VMWare is Cool, or maybe “VMware is Hot”!

I have done some more studying of VMware and its product line and they certainly seem to have it together in their product offering. It should be noted here that virtualization technology predates VMware and that they have competition in Microsoft Hyper-V, Xensource, Red Hat, etc., but I am going to focus on VMware for now. The basic premise of the technology, for the uninitiated, is virtualization of servers (and desktops, but more on that later) on physical machines. A server running an application on a physical machine is “virtualized”  – that is the software, data, network interface card, RAM, cpu, storage, bios, etc. are all turned into code elements and run as a “virtual machine” on another server that can then hold a number of these virtual machines. The initial driving force of this technology was server consolidation. It is typical to be able to average reducing 15 existing servers to 1 after virtualization. There are obvious hardware savings to doing this as well as energy, maintenance and rack space savings.

Thanks to the wonderful world of competition the basic software tool that allows the virtualization of a server is available for free from both (and not by coincidence) VMware and Microsoft.   This tool is called a hypervisor and the latest VMware hypervisor is ESXi – again,  freely available.

The VMware world has moved way beyond the hypervisor itself – although that technology remains at the core. The main thrust of data center offerings by VMware is around central  management of servers for reliability, energy savings and efficiency of operations. This is where some of the the way cool stuff happens – once you get jaded with 15 or 20 servers running on one box!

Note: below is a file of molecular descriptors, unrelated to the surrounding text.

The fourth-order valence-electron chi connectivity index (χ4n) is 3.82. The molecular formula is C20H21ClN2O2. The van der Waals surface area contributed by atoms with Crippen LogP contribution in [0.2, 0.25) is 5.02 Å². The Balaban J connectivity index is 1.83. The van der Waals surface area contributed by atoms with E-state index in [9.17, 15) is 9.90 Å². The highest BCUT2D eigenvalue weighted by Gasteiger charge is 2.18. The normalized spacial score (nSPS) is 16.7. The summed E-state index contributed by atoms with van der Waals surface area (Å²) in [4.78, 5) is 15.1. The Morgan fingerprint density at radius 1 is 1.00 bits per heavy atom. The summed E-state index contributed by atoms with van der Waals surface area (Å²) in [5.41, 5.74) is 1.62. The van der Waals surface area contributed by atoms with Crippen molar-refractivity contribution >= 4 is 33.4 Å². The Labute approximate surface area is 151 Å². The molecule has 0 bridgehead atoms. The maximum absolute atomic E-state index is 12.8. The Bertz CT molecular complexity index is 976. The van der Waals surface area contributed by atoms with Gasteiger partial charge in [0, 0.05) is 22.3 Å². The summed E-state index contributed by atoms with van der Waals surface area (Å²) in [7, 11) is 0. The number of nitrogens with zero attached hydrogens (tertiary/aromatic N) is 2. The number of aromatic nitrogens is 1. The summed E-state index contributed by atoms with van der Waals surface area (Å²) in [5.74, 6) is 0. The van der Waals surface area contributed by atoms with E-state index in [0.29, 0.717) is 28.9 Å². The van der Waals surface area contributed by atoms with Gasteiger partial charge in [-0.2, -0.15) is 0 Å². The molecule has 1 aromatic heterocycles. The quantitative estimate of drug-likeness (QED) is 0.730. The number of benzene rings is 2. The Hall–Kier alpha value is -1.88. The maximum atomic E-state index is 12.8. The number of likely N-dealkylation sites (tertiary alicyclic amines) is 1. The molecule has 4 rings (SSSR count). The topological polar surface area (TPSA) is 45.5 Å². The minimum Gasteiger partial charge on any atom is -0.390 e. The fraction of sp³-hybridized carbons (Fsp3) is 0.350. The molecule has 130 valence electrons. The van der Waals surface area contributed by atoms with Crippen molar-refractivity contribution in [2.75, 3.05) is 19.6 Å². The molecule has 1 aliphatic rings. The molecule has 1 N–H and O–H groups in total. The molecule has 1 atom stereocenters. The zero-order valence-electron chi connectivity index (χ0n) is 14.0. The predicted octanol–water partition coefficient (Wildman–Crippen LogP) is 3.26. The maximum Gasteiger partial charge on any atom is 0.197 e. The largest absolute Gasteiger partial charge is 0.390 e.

The main VMware product is Vsphere which provides centralized management of the virtual servers, running ESXi  or ESX, under its control.  Aside from really efficient central management and control, some of the impressive features available include Vmotion which allows you to migrate a server from one host machine to another on the fly -while the server is running – with no loss of accessibility!  Other modules can monitor the load on a pool of servers and shift operating load so that some servers can be idle while others are fully utilized.  Those servers that are not needed can also be powered down and restarted when needed.

I mentioned virtual desktops earlier and this I think is really exciting technology. “Exciting? ” you might say.  While I am not excited by the average new technical gizmo, major shifts in how we provide computing capabilities to users, huge new markets and technical challenges are at the least very interesting. Running around and maintaining desktop PCs all through a big office is a huge waste of time and the whole PC interaction with its software and other devices is a a mess that as an engineer I have always felt was designed for kids, by kids!  The “VMware View” approach to enterprise desktops, to reduce desktops to virtual machines – basically files on a central server that can be copied, saved, recreated, provisioned for new setups, etc. all in minutes,  is a very powerful paradigm shift.  That the approach is already migrating to smaller environments as well is a given.  Big changes ahead and the change has great promise!

Virtual Servers

OK, I resisted virtual servers a bit even early last year. It seemed as though technicians wanted to virtualize every client’s server no matter how small the operation or what the issue to be addressed! I am suspicious of hype and of those who get carried away with technology just because it is new or dubbed “hot”. I have to admit now that virtual servers do have many and deep applications in the small and mid-sized business space.